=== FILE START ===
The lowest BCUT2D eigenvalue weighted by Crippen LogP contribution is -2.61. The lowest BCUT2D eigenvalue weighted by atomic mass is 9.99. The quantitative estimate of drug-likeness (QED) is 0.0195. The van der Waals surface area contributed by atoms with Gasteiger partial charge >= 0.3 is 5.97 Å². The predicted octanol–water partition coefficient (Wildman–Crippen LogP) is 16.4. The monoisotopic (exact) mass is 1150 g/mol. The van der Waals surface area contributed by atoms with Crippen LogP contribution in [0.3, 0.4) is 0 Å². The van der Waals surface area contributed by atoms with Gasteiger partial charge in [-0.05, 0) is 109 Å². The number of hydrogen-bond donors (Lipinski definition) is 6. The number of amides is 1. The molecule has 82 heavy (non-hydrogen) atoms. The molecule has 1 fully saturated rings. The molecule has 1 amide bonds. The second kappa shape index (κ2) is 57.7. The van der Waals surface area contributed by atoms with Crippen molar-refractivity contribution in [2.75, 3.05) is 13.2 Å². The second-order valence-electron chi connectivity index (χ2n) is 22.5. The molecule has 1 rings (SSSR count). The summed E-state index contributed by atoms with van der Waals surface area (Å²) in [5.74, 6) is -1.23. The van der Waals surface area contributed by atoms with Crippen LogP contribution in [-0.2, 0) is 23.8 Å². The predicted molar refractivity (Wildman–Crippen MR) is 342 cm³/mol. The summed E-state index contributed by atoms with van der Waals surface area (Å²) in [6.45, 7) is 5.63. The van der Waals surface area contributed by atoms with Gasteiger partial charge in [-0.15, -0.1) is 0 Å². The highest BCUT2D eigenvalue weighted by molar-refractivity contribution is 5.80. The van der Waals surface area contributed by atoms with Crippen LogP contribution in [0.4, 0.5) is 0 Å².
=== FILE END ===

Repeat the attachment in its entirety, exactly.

The lowest BCUT2D eigenvalue weighted by Crippen LogP contribution is -2.61. The lowest BCUT2D eigenvalue weighted by atomic mass is 9.99. The quantitative estimate of drug-likeness (QED) is 0.0195. The van der Waals surface area contributed by atoms with Gasteiger partial charge >= 0.3 is 5.97 Å². The predicted octanol–water partition coefficient (Wildman–Crippen LogP) is 16.4. The monoisotopic (exact) mass is 1150 g/mol. The van der Waals surface area contributed by atoms with Crippen LogP contribution in [0.3, 0.4) is 0 Å². The van der Waals surface area contributed by atoms with Gasteiger partial charge in [-0.05, 0) is 109 Å². The number of hydrogen-bond donors (Lipinski definition) is 6. The number of amides is 1. The molecule has 82 heavy (non-hydrogen) atoms. The molecule has 1 fully saturated rings. The molecule has 1 amide bonds. The second kappa shape index (κ2) is 57.7. The van der Waals surface area contributed by atoms with Crippen molar-refractivity contribution in [2.75, 3.05) is 13.2 Å². The second-order valence-electron chi connectivity index (χ2n) is 22.5. The molecule has 1 rings (SSSR count). The summed E-state index contributed by atoms with van der Waals surface area (Å²) in [5.74, 6) is -1.23. The van der Waals surface area contributed by atoms with Crippen LogP contribution in [-0.2, 0) is 23.8 Å². The predicted molar refractivity (Wildman–Crippen MR) is 342 cm³/mol. The summed E-state index contributed by atoms with van der Waals surface area (Å²) in [6.45, 7) is 5.63. The van der Waals surface area contributed by atoms with Gasteiger partial charge in [-0.15, -0.1) is 0 Å². The highest BCUT2D eigenvalue weighted by molar-refractivity contribution is 5.80. The van der Waals surface area contributed by atoms with Crippen LogP contribution in [0.4, 0.5) is 0 Å².